TODAY IN POLITICS: Gov. Pat McCrory will attend the opening of the new Syngenta greenhouse in RTP -- where Democratic U.S. Sen. Kay Hagan will also appear -- at 11 a.m. McCrory will also visit discuss the Advanced Manufacturing Competency Model at the N.C. Community College System Office at 1 p.m. in Raleigh N.C. And attend the Leadership North Carolina graduation at 4 p.m. at the Capitol.
THE SYNGENTA PLANT PALACE: Visitors to Syngenta’s new high-tech greenhouse check their shadows at the door. The virtually shadowless environment is a byproduct of the advances at the agribusiness giant’s new $72 million, 136,000-square-foot Advanced Crop Lab, which the company touts as a leap forward in greenhouses. High-tech glass specially made for Syngenta in The Netherlands disperses light in all directions. Combine that with the highly reflective stark white floors in the corridors outside the 22 greenhouse rooms, and shadows nearly disappear. The glowing result is other-worldly.
It’s all part of the company’s efforts to maximize the region’s sunlight, supplementing it with artificial lighting as needed, to simulate the growing conditions of any climate in the world. It can be Nebraska in one room, Brazil in the next. “I’ve been asked: ‘Why $72 million. Why is it such an expensive greenhouse?’ ” said Bill Hlavac, head of site operations for Syngenta. “What we have done here, all the technological components that comprise this facility may exist in other places, but there is no place where they all come together the way we have put them together.” Full story here.
WHY ARE POLITICAL GROUPS EVEN TAX EXEMPT: The Internal Revenue Service is under fire for giving extra scrutiny to conservative organizations that asked for tax-exempt status. But the scandal begs a broader question: Why are political organizations getting this government subsidy anyway?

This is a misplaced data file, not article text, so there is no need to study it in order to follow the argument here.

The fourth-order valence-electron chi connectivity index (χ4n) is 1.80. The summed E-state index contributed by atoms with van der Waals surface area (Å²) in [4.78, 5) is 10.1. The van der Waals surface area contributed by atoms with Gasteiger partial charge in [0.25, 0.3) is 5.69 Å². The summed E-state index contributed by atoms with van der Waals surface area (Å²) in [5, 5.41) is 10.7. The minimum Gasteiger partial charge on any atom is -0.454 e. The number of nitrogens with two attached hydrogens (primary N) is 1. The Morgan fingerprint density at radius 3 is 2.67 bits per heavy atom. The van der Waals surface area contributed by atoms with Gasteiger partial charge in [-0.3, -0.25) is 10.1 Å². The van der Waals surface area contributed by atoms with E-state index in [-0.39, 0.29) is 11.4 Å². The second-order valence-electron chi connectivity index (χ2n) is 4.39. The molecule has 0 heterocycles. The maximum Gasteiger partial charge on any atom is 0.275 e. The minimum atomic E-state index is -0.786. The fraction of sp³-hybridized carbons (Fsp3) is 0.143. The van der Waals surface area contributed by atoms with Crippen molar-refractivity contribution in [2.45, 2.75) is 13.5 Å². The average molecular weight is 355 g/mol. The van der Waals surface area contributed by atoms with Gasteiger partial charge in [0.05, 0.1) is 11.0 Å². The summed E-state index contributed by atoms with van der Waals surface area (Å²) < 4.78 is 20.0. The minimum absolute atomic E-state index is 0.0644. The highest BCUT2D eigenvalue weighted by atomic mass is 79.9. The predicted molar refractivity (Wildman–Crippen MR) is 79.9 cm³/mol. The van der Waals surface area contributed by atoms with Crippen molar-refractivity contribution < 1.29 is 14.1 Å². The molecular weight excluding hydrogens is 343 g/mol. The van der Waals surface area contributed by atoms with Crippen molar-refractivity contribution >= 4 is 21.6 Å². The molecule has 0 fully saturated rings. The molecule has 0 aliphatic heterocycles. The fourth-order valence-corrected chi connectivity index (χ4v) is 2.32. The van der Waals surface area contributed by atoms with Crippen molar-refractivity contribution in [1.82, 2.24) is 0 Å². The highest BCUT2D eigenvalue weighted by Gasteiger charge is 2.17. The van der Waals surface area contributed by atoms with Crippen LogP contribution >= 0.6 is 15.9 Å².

The section of the tax code sought by the tea party groups was established for the benefit of groups that promote social welfare, generally nonprofit operations. Examples on the IRS website involve community service and groups that provide a certain local benefit. Somewhere along the line, this longstanding classification has become a loophole exploited by groups seeking to elect Democrats, Republicans and most recently tea party candidates and like-minded groups. Full story.
FOXX DISCLOSES FINANCES: Charlotte Mayor Anthony Foxx has filed his financial disclosure forms ahead of a U.S. Senate hearing next week on his nomination as President Barack Obama’s transportation secretary. The disclosure reports show Foxx makes $88,117 annually in his position as deputy general counsel of DesignLine USA, a bus manufacturer in Charlotte. That’s in addition to the $40,228 salary Foxx earns as Charlotte mayor.
Foxx also received a $5,000 honorarium from Elon College of Law in November 2012, the disclosures show. The forms list his wife as an employee of Novant Health in Charlotte but do not disclose her salary. Foxx keeps between $100,001 and $250,000 in a savings account and lists two six-figure mortgages. Full story.
McCRORY DELAYS ALCOA DECISION: Gov. Pat McCrory needs more time to decide whether to grant Alcoa Inc. a new 50-year operating license for four dams that once powered an aluminum plant and provided local jobs but are now used solely to generate electricity sold by the company, a state attorney said.
In a federal regulatory filing this week, a state attorney said McCrory took office just four months ago and needs time to get up to speed on the relicensing issue that involves job creation, electricity revenues, and water access on the Yadkin River east of Charlotte. "The governor and his advisers have not yet had an adequate opportunity to consider these public policy issues," Special Deputy Attorney General Faison Hicks wrote to the Federal Energy Regulatory Commission. Full story.